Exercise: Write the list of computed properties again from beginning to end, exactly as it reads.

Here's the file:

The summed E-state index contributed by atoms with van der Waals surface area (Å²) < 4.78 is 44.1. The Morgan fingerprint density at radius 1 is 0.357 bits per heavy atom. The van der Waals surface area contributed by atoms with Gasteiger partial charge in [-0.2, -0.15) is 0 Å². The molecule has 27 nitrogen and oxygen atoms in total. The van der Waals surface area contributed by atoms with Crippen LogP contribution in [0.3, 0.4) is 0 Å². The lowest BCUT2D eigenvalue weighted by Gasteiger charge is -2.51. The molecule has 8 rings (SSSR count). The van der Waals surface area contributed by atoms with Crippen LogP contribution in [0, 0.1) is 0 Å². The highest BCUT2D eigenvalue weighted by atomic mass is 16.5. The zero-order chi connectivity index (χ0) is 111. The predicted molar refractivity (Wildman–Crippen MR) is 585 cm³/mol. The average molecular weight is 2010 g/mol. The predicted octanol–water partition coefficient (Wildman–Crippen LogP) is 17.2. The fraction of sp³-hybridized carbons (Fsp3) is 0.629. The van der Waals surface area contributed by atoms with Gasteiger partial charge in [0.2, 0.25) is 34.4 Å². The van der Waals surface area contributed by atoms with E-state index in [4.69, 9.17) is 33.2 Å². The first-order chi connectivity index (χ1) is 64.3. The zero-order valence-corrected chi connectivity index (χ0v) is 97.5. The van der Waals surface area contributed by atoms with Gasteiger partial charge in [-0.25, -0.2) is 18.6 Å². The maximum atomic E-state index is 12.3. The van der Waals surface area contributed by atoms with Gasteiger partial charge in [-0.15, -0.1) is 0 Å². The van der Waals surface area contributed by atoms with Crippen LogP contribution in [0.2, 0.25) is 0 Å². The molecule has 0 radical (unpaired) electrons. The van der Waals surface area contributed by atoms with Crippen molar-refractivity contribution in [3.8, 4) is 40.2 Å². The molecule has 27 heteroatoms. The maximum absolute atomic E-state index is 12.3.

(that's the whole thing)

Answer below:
The summed E-state index contributed by atoms with van der Waals surface area (Å²) < 4.78 is 44.1. The Morgan fingerprint density at radius 1 is 0.357 bits per heavy atom. The van der Waals surface area contributed by atoms with Gasteiger partial charge in [-0.2, -0.15) is 0 Å². The molecule has 27 nitrogen and oxygen atoms in total. The van der Waals surface area contributed by atoms with Crippen LogP contribution in [0.3, 0.4) is 0 Å². The lowest BCUT2D eigenvalue weighted by Gasteiger charge is -2.51. The molecule has 8 rings (SSSR count). The van der Waals surface area contributed by atoms with Crippen LogP contribution in [0, 0.1) is 0 Å². The highest BCUT2D eigenvalue weighted by atomic mass is 16.5. The zero-order chi connectivity index (χ0) is 111. The predicted molar refractivity (Wildman–Crippen MR) is 585 cm³/mol. The average molecular weight is 2010 g/mol. The predicted octanol–water partition coefficient (Wildman–Crippen LogP) is 17.2. The fraction of sp³-hybridized carbons (Fsp3) is 0.629. The van der Waals surface area contributed by atoms with Gasteiger partial charge in [0.2, 0.25) is 34.4 Å². The van der Waals surface area contributed by atoms with E-state index in [4.69, 9.17) is 33.2 Å². The first-order chi connectivity index (χ1) is 64.3. The zero-order valence-corrected chi connectivity index (χ0v) is 97.5. The van der Waals surface area contributed by atoms with Gasteiger partial charge in [-0.25, -0.2) is 18.6 Å². The maximum atomic E-state index is 12.3. The van der Waals surface area contributed by atoms with Gasteiger partial charge in [-0.15, -0.1) is 0 Å². The van der Waals surface area contributed by atoms with Crippen LogP contribution in [0.2, 0.25) is 0 Å². The molecule has 0 radical (unpaired) electrons. The van der Waals surface area contributed by atoms with Crippen molar-refractivity contribution in [3.8, 4) is 40.2 Å². The molecule has 27 heteroatoms. The maximum absolute atomic E-state index is 12.3.